MOST PEOPLE have a certain mindset when it comes to working out: They tend to stick to a familiar plan and will push their bodies to the brink to achieve their fitness goals. But a healthy exercise routine has several building blocks—and a surprising number of them depend on what you do outside your regular sweat sessions. 


Activities that prepare you for your main fitness practice can serve two primary purposes: reducing injury and improving performance. Warm-ups hit those marks by increasing blood flow, ramping up muscle and core temperatures, and disrupting the temporary connective tissue bonds that can make you feel tight and sore. This leads to performance-enhancing benefits like faster muscle contraction, better reaction time, greater muscle strength, lower muscle resistance, and more oxygen for your cells. Warm-ups should last at least 5 minutes and top out at 15 minutes, depending on the length and difficulty of your routine: They usually include stretching and a slow increase in exertion.


Frequent exercise that raises your heart rate to your target zone has been shown to benefit cardiac health (though there is some evidence that consistent physical effort at this level, like during marathon training, could have negative effects). It can decrease the risk of developing and dying from heart conditions. Not only that, but cardio workouts are also associated with lower blood pressure and the suppression of atherogenesis, the buildup of fatty plaque in blood vessels that can lead to coronary artery heart disease.

Strength training

Weightlifting isn’t just for people who want to get ripped: It has more significant benefits, particularly as you age. For one, targeted muscle building can reinforce joints like knees, ankles, and hips. That offers better support for your body, which helps lower the chances of falls and injuries. Contrary to popular belief, strength training also promotes greater mobility and flexibility; plus it boosts brain health and cognitive abilities like processing speed, memory, and executive functioning.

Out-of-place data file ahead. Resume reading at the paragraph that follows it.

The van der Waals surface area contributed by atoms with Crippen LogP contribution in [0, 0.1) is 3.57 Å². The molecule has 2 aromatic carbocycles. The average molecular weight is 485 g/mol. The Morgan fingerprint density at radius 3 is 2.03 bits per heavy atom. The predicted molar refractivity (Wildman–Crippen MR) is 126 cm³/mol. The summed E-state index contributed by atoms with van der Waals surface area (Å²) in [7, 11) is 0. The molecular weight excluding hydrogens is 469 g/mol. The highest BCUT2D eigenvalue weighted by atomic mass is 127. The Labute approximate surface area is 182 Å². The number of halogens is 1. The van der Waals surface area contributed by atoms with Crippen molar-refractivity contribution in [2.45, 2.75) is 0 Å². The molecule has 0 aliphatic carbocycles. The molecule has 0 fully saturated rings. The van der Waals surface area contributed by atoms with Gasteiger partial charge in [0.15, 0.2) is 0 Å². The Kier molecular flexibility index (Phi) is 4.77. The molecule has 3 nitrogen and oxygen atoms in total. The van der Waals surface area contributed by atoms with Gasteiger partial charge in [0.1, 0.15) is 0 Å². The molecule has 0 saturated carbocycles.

You have to stay hydrated before, during, and after your workout. Exercise depletes the body’s fluids, particularly as you sweat. Dehydration degrades your performance and can also impair certain cognitive functions, including short-term memory and attention. Hydrating sometimes alleviates fatigue and increases reaction time. Overall, drinking water when you feel a need, rather than on a fixed schedule, can improve performance measures like duration and speed. It’s possible to drink too much water (a potentially fatal situation known as hyponatremia), so take small sips rather than chugging a bottle all at once.


Just as you don’t want to dive straight into your routine, you don’t want to end it abruptly. Build in some time to slow your roll and bookend your warm-up. An active cooldown in which you do something similar to your workout but at a lower intensity, like a light jog after a long run, can solidify the results from exercising and prep you for your next routine. Bonuses include accelerated recovery of lactate in blood, partial prevention of immune system depression, and faster recovery of the cardio­vascular and respiratory systems.

Rest days

Taking days off between workouts is a crucial part of any fitness routine. Studies indicate that rest is necessary for the body to recover: When exercise and exertion sap your energy stores and fluids, relaxation gives you time to replenish them. You need at least 24 hours to fully replace the carbohydrates in your muscles, which are important for maintaining an adequate level of glycogen and stabilizing blood sugar. Rest days help prevent overtraining syndrome too. The illness mostly comes up in competitive runners and elite athletes, with symptoms like fatigue, sleep loss, and depression. 

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